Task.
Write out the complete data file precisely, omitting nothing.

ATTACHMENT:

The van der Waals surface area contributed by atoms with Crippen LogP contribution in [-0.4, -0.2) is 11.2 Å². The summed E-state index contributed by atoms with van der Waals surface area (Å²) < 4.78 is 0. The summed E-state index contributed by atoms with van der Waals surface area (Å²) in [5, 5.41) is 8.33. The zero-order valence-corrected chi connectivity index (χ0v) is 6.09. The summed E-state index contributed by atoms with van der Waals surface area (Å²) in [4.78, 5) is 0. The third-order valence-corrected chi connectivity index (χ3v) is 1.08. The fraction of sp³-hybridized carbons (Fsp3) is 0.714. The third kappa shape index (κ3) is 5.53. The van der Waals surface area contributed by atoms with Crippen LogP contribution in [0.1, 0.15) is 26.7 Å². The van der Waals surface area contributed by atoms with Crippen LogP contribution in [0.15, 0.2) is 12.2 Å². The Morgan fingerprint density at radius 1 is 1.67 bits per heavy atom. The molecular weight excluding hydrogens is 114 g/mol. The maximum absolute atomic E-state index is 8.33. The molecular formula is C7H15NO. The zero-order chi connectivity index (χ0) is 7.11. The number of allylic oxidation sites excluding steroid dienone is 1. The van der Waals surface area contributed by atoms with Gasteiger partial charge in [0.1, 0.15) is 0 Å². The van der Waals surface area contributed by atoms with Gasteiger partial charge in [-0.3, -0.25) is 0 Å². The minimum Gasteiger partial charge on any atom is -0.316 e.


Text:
The van der Waals surface area contributed by atoms with Crippen LogP contribution in [-0.4, -0.2) is 11.2 Å². The summed E-state index contributed by atoms with van der Waals surface area (Å²) < 4.78 is 0. The summed E-state index contributed by atoms with van der Waals surface area (Å²) in [5, 5.41) is 8.33. The zero-order valence-corrected chi connectivity index (χ0v) is 6.09. The summed E-state index contributed by atoms with van der Waals surface area (Å²) in [4.78, 5) is 0. The third-order valence-corrected chi connectivity index (χ3v) is 1.08. The fraction of sp³-hybridized carbons (Fsp3) is 0.714. The third kappa shape index (κ3) is 5.53. The van der Waals surface area contributed by atoms with Crippen LogP contribution in [0.1, 0.15) is 26.7 Å². The van der Waals surface area contributed by atoms with Crippen LogP contribution in [0.15, 0.2) is 12.2 Å². The Morgan fingerprint density at radius 1 is 1.67 bits per heavy atom. The molecular weight excluding hydrogens is 114 g/mol. The maximum absolute atomic E-state index is 8.33. The molecular formula is C7H15NO. The zero-order chi connectivity index (χ0) is 7.11. The number of allylic oxidation sites excluding steroid dienone is 1. The van der Waals surface area contributed by atoms with Gasteiger partial charge in [0.1, 0.15) is 0 Å². The van der Waals surface area contributed by atoms with Gasteiger partial charge in [-0.3, -0.25) is 0 Å². The minimum Gasteiger partial charge on any atom is -0.316 e.